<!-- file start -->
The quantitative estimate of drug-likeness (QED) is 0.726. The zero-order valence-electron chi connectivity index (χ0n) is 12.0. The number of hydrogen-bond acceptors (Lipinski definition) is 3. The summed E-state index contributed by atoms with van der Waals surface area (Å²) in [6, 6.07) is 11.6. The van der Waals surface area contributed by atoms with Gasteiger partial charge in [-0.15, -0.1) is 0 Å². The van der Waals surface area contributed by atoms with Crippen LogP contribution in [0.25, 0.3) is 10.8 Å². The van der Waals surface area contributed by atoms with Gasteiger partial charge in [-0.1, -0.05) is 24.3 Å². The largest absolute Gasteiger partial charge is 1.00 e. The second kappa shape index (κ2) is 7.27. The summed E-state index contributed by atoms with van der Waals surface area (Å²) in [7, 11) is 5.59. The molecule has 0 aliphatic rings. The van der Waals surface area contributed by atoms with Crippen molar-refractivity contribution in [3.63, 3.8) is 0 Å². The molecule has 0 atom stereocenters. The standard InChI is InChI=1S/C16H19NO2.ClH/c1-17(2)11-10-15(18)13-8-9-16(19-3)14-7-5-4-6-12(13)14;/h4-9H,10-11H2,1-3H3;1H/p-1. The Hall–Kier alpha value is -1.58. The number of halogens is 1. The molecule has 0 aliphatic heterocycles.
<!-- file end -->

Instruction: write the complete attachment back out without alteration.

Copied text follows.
The quantitative estimate of drug-likeness (QED) is 0.726. The zero-order valence-electron chi connectivity index (χ0n) is 12.0. The number of hydrogen-bond acceptors (Lipinski definition) is 3. The summed E-state index contributed by atoms with van der Waals surface area (Å²) in [6, 6.07) is 11.6. The van der Waals surface area contributed by atoms with Gasteiger partial charge in [-0.15, -0.1) is 0 Å². The van der Waals surface area contributed by atoms with Crippen LogP contribution in [0.25, 0.3) is 10.8 Å². The van der Waals surface area contributed by atoms with Gasteiger partial charge in [-0.1, -0.05) is 24.3 Å². The largest absolute Gasteiger partial charge is 1.00 e. The second kappa shape index (κ2) is 7.27. The summed E-state index contributed by atoms with van der Waals surface area (Å²) in [7, 11) is 5.59. The molecule has 0 aliphatic rings. The van der Waals surface area contributed by atoms with Crippen molar-refractivity contribution in [3.63, 3.8) is 0 Å². The molecule has 0 atom stereocenters. The standard InChI is InChI=1S/C16H19NO2.ClH/c1-17(2)11-10-15(18)13-8-9-16(19-3)14-7-5-4-6-12(13)14;/h4-9H,10-11H2,1-3H3;1H/p-1. The Hall–Kier alpha value is -1.58. The number of halogens is 1. The molecule has 0 aliphatic heterocycles.